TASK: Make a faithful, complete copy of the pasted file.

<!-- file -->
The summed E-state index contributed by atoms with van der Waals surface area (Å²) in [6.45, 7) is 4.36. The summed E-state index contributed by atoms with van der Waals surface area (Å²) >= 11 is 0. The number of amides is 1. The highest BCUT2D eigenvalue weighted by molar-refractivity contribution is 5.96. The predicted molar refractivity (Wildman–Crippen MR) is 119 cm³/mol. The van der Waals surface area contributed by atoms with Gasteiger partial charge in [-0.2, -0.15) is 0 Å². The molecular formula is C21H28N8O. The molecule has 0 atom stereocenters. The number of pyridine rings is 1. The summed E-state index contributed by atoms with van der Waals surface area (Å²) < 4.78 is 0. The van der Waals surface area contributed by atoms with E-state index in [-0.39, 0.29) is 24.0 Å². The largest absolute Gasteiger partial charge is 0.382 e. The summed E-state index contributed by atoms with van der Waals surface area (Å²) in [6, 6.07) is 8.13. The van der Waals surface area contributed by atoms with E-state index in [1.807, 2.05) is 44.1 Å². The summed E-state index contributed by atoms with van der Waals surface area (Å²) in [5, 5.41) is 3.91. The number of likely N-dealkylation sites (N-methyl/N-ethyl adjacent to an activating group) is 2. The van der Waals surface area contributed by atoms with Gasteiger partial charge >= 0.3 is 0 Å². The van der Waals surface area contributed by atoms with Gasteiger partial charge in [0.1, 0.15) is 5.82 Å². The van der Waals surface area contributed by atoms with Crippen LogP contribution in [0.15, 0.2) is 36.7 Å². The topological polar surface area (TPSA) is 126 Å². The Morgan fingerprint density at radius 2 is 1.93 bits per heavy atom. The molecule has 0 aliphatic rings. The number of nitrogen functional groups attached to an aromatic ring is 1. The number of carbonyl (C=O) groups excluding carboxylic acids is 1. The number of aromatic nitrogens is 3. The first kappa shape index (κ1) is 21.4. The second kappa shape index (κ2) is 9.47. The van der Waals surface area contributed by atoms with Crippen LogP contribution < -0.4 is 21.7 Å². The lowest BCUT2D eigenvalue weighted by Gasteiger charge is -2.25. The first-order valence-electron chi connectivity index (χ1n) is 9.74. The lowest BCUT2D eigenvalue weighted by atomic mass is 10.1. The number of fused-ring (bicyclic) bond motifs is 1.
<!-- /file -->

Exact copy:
The summed E-state index contributed by atoms with van der Waals surface area (Å²) in [6.45, 7) is 4.36. The summed E-state index contributed by atoms with van der Waals surface area (Å²) >= 11 is 0. The number of amides is 1. The highest BCUT2D eigenvalue weighted by molar-refractivity contribution is 5.96. The predicted molar refractivity (Wildman–Crippen MR) is 119 cm³/mol. The van der Waals surface area contributed by atoms with Gasteiger partial charge in [-0.2, -0.15) is 0 Å². The molecular formula is C21H28N8O. The molecule has 0 atom stereocenters. The number of pyridine rings is 1. The summed E-state index contributed by atoms with van der Waals surface area (Å²) < 4.78 is 0. The van der Waals surface area contributed by atoms with E-state index in [-0.39, 0.29) is 24.0 Å². The largest absolute Gasteiger partial charge is 0.382 e. The summed E-state index contributed by atoms with van der Waals surface area (Å²) in [6, 6.07) is 8.13. The van der Waals surface area contributed by atoms with E-state index in [1.807, 2.05) is 44.1 Å². The summed E-state index contributed by atoms with van der Waals surface area (Å²) in [5, 5.41) is 3.91. The number of likely N-dealkylation sites (N-methyl/N-ethyl adjacent to an activating group) is 2. The van der Waals surface area contributed by atoms with Gasteiger partial charge >= 0.3 is 0 Å². The van der Waals surface area contributed by atoms with Gasteiger partial charge in [0.1, 0.15) is 5.82 Å². The van der Waals surface area contributed by atoms with Crippen LogP contribution in [0.15, 0.2) is 36.7 Å². The topological polar surface area (TPSA) is 126 Å². The Morgan fingerprint density at radius 2 is 1.93 bits per heavy atom. The molecule has 0 aliphatic rings. The number of nitrogen functional groups attached to an aromatic ring is 1. The number of carbonyl (C=O) groups excluding carboxylic acids is 1. The number of aromatic nitrogens is 3. The first kappa shape index (κ1) is 21.4. The second kappa shape index (κ2) is 9.47. The van der Waals surface area contributed by atoms with Crippen LogP contribution < -0.4 is 21.7 Å². The lowest BCUT2D eigenvalue weighted by Gasteiger charge is -2.25. The first-order valence-electron chi connectivity index (χ1n) is 9.74. The lowest BCUT2D eigenvalue weighted by atomic mass is 10.1. The number of fused-ring (bicyclic) bond motifs is 1.